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Philip Roth’s novels are almost all narrated by characters very like him – some of whom are actually called Philip Roth. He was “the most meta of novelists”, said David Baddiel in The Spectator. This poses a problem for a biographer: surely if you want to know who Roth was, isn’t it best just to read his books? This problem evidently didn’t bother Blake Bailey. In this “double doorstopper of a book”, which was authorised by Roth before he died in 2018, he mines his subject’s history “again and again, in even greater detail than the man himself did”. The result is a fascinating account of Roth’s long, complex life. There are plenty of revelations: it tells you who “the insatiable Drenka” in Sabbath’s Theatre was modelled on, and describes Roth’s long affair with her; it tells you which Roth character was based on Saul Bellow. But it’s much more than that: it’s a “riveting, serious and deeply intelligent” biography – the biography Roth deserves.
One thing it doesn’t do is disguise his attitudes towards women, which are often shocking by present-day standards, said Blake Morrison in The Guardian. His two marriages, to Maggie Martinson and Claire Bloom, were “catastrophes”. While teaching in the 1970s, Roth got a colleague to act as his “pimp”, helping fill his classes with pretty students. He once tried to seduce a friend of Bloom’s daughter, Anna. When challenged, he said: “What’s the point of having a pretty girl in the house if you don’t f*** her?” While acknowledging that his behaviour often showed “breathtaking tastelessness”, Bailey strives to present a more nuanced picture. He emphasises Roth’s generosity, and the fact that “ex-lovers spoke warmly of him and visited his bedside when he was dying”. Roth was clearly no Harvey Weinstein.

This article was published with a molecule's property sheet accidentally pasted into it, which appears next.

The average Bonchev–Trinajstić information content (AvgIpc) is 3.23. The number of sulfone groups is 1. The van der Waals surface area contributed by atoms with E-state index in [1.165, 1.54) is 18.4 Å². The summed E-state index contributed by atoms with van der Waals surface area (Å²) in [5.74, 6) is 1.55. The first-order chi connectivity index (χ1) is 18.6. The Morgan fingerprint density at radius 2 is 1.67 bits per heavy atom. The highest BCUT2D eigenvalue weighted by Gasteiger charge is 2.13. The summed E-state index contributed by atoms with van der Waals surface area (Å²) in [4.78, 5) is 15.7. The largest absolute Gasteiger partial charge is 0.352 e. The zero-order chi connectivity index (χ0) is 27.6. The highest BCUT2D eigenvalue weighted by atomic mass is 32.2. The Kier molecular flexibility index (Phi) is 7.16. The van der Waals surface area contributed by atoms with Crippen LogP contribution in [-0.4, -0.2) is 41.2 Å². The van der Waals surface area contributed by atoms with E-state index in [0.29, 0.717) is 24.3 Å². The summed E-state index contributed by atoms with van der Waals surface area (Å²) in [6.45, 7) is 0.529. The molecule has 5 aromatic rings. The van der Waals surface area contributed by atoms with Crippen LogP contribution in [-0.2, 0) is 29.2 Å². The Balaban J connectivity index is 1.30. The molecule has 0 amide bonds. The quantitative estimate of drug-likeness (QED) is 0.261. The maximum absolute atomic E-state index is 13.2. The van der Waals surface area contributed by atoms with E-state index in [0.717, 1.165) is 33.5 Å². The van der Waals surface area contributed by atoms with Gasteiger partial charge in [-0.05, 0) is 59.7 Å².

The one weakness of this otherwise “definitive and genuinely gripping” biography is that Bailey’s opinion of Roth’s oeuvre is sometimes “hard to determine”, said Claire Lowdon in The Sunday Times. Although he provides “useful, clear accounts of each novel”, he rarely engages on a deeper critical level. Another failing is a slight tendency to take his subject’s word for things, said Tim Adams in The Observer. “While Roth is allowed his adolescent infatuations and changes of heart, his jilted lovers and their capsized lives are sometimes implicitly dismissed as dull or hysterical.” Still, this is a “compulsively readable” book. And it certainly fulfils Roth’s commissioning brief. “I don’t want you to rehabilitate me,” Roth told Bailey. “Just make me interesting.” In that task, he has gloriously succeeded.
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